When I lived in Bed-Stuy, this massive Victorian convent came on the market; they’d closed it down when the few remaining nuns got too old to live alone. It was, I guess, in bad shape—there was water damage, it needed a new roof, it was full of animals and garbage—but I loved it! There was a chapel, an old-fashioned gas range, stained glass … I toured it again and again, and spent hours imagining moving everyone I knew into it and trying to figure out how I could make the numbers work. (They didn’t.) No one else seemed to find it very magical, anyway. The word “creepy” was used.
When I first looked at my current apartment, I felt the building was too young. (It dates from the 1920s.) But I’ve come to see that there are advantages to places that were built specifically as single residences: the layout makes sense, there’s more closet space, the whole thing was done with some intention. I also like not having a landlord on the premises.
Do you think you’ll look for another apartment eventually? Or is this the one?
I hope at some point I’ll need more space, but it’s true that I don’t feel restless: if I’m still here in a few years, that’s just fine. I haven’t yet found the spot that feels like “the one,” but maybe most people don’t. In New York, anyway.
What’s your favorite thing about your apartment?
It’s funny, in my past homes (which were objectively less convenient) there were things I really loved: like this tiny horseshoe over the back door in the house where I grew up, or the plate rail in my college apartment. Because my current place is a little newer, not to mention part of a big buidling, there are fewer of those sorts of little details. That said, there are a lot of things I like–the proximity to the subway, the nice neighbors, the decent storage space, the good light–so it’s more a package deal. Probably the best thing is the proportion of the main room–my living/dining area–which is nice for having people over.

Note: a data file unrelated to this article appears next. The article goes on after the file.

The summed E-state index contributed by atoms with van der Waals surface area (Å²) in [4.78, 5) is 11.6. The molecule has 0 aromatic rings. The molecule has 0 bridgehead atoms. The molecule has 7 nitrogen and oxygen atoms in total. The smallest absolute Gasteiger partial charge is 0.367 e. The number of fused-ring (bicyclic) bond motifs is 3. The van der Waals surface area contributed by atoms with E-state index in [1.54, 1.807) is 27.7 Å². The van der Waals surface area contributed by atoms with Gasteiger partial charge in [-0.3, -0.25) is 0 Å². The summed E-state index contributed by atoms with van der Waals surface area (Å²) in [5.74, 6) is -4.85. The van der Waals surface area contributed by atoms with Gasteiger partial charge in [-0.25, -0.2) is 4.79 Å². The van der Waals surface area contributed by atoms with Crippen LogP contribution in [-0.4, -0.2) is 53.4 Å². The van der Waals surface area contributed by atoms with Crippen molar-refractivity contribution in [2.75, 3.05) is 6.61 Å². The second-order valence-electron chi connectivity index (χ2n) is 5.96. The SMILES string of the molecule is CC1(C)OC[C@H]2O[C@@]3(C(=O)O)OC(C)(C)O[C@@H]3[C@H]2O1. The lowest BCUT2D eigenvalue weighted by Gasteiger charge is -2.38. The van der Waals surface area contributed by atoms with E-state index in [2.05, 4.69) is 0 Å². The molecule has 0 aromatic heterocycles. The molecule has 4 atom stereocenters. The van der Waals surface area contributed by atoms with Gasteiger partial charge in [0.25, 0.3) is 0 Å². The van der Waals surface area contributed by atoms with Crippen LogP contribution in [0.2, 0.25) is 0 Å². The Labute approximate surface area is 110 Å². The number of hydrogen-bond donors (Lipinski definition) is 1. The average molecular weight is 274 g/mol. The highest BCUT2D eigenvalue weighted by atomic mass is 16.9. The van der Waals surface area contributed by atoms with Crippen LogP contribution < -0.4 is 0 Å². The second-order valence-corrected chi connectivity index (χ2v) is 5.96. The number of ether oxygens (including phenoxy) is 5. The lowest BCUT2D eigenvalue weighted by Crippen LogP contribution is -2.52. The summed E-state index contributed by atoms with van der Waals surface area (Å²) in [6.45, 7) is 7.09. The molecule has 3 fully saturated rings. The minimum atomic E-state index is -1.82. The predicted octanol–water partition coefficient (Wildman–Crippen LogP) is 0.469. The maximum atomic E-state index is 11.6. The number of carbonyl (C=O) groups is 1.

Here’s something I like about the apartment, although it’s not original: shortly after I moved in, I was visiting my parents and went to a yard sale at an old house that was about to be demolished. I asked the owners if they’d sell me the brass fittings from the bathroom–a cup/toothbrush holder and a soap dish, probably from the ’20s or a little earlier–and since they were just going to throw them away, they let me. I put them into my apartment’s bathroom. I like to think that it’s what things might have been like when the building was first erected. It’s a small thing, but it’s nice, as a renter, to personalize your space a little. (O.K., technically as a renter you’re probably not supposed to drill through tile.)
And in practical terms, the dishwasher! I’ve never had one before.
How often do you cook at home?
I love to cook and do a lot of it. In the neighborhood where I live, the grocery stores are very good–there’s good produce, fish, bread, etc.–and I think better than the restaurants, so it makes sense from every angle. The kitchen isn’t very big (it’s a standard galley), but the storage layout is smart and there’s counter space. But since I don’t have an air conditioner, I do much less cooking in the summer, let alone baking.
Is it isolating living on the Upper West Side when so many of your friends live in Brooklyn?
It’s true that most of my friends live in Brooklyn or further downtown, and seeing people definitely requires planning. It’s fun to live in a neighborhood where you can wander to a nearby bar and run into people you know (well, most of the time!). But as I mentioned, I have family right down the hall–not to mention around the neighborhood and across town, on both sides–so it’s not lonely.